Crosstalk Between Phosphoinositide 3-Kinase and Extracellular Signal-regulated Kinase Pathways in Platelet-derived Growth Factor Receptor-mediated Signaling

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Title: Crosstalk Between Phosphoinositide 3-Kinase and Extracellular Signal-regulated Kinase Pathways in Platelet-derived Growth Factor Receptor-mediated Signaling
Author: Wang, Chun-Chao
Advisors: David F. Ollis, Committee Member
Robert M. Kelly, Committee Member
Jason M. Haugh, Committee Chair
Abstract: Cells control their behavior by maintaining a balance between signal transduction pathways. The disruption of this balance has been implicated in the evolution of normal cells into cancer cells. People expected to inhibit or activate a specific pathway to achieve the cure of cancer. However, signaling pathways are usually woven together through so-called cross-talk interaction and it is almost impossible to design a drug specifically targeting a pathway. Thus, the fundamental understanding of the intracellular signaling processes is important on medicine and biotechnology. Platelet-derived growth factor (PDGF) is a potent stimulator of cell growth and motility. PDGF-induced phosphoinositide 3-kinase (PI 3-kinase)/Akt and Ras/extracellular signal-regulated kinase (Erk) pathways are thought to play central roles in the regulation of cell survival and proliferation. Crosstalk between PI 3-kinase/Akt and Ras/Erk pathways has provided important hints for how PDGF receptor activation may control cellular function. The apparently contradictory findings among recently studies suggest that the cross-talk mechanisms are not fully understood. In this study, we aim to systematically analyze this signaling network, comprised of Ras/Erk and PI 3-kinase/Akt pathways, stimulated by PDGF. Molecular level control over the signaling network, through genetic and pharmacological intervention, will allow these complex regulatory interaction to be isolated. We assessed the phosphorylation of Akt and Erk as the outputs of PI 3-kinase/Akt and Ras/Erk pathways respectively, and detected DNA synthesis and cell numbers to analyze the effect of these two pathways on the resulting life and death decisions. Accumulating evidence has demonstrated that differences in the strength of stimulus, and the duration and magnitude of activity of signal molecules, determine signaling specificity. We offer a quantitative approach — crosstalk titration — to analyze the effect of our intervention strategies on the signaling network. Our results demonstrated that Ras signals are required for full activation of PI 3-kinase/Akt, consistent with the idea that the PDGF receptors and Ras-GTP modulate PI 3-kinase activity in a cooperative fashion. The relevance of PI 3-kinase for Erk activation is complicated. We observed that PI 3-kinase may play multiple role in regulation of the Erk pathway, both positive and negative, dependent on the magnitude of PDGF and the strength and duration of signaling molecular. The extent to which PI 3-kinase activity influences Ras/Erk signaling is still uncertain. Additionally, we found that PDGF-induced DNA synthesis involved the functions of Ras, PI 3-kinase, and MEK. The relevance of Akt on PDGF-induced DNA synthesis is not fully understood, leading the questions open for further investigation.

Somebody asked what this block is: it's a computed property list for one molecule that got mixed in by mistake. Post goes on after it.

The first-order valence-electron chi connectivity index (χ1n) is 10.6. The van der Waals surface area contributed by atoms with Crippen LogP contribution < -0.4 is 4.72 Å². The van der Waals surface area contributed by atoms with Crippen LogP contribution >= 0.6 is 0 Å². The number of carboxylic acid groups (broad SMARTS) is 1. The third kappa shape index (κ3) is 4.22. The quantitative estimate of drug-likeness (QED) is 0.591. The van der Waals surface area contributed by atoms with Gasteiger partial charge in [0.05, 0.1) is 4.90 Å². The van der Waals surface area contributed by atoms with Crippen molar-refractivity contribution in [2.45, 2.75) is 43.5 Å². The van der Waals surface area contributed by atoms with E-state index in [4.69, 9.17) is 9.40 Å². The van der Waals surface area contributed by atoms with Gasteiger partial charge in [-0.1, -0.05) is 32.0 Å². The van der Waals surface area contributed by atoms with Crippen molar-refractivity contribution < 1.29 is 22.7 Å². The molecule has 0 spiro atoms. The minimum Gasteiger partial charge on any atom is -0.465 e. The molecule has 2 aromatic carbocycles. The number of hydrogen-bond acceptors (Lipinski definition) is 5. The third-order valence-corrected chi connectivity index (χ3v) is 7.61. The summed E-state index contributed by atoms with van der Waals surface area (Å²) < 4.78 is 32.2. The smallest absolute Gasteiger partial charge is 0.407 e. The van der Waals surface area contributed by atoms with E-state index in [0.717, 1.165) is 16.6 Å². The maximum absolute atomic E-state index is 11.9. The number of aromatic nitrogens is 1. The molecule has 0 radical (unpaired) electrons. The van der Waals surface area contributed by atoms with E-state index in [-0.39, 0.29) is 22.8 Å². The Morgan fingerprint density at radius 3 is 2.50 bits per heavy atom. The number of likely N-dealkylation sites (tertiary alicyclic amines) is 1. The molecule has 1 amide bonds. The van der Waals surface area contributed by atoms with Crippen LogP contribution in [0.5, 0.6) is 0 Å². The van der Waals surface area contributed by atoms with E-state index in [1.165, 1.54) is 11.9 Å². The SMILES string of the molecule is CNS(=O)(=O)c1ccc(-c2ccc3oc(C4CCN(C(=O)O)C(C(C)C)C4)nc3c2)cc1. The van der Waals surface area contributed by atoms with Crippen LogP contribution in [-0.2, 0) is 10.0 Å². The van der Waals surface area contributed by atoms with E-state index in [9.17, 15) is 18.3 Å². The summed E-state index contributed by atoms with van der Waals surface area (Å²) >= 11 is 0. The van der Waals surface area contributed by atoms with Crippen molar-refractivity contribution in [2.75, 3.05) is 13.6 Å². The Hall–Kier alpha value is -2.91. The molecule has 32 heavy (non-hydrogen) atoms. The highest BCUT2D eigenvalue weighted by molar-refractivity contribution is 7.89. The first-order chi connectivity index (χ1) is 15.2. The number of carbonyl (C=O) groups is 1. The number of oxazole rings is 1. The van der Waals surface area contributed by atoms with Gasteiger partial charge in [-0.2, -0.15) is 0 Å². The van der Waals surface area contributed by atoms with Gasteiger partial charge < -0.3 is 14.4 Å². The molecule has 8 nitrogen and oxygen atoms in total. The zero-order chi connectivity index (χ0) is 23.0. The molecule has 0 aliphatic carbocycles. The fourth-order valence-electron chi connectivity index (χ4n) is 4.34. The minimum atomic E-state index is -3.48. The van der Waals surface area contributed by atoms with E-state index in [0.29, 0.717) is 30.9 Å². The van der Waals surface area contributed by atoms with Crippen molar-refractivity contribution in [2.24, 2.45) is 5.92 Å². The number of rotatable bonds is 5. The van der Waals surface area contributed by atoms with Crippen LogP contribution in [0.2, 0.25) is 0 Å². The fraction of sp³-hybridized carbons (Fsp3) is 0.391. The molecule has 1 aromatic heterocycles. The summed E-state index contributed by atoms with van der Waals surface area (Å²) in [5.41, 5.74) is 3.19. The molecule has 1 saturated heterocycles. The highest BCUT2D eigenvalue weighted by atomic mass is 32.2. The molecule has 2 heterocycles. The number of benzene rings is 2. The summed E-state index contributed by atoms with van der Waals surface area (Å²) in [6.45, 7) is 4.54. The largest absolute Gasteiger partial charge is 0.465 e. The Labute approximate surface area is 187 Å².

Date: 2005-11-25
Degree: MS
Discipline: Chemical Engineering
URI: http://www.lib.ncsu.edu/resolver/1840.16/1376


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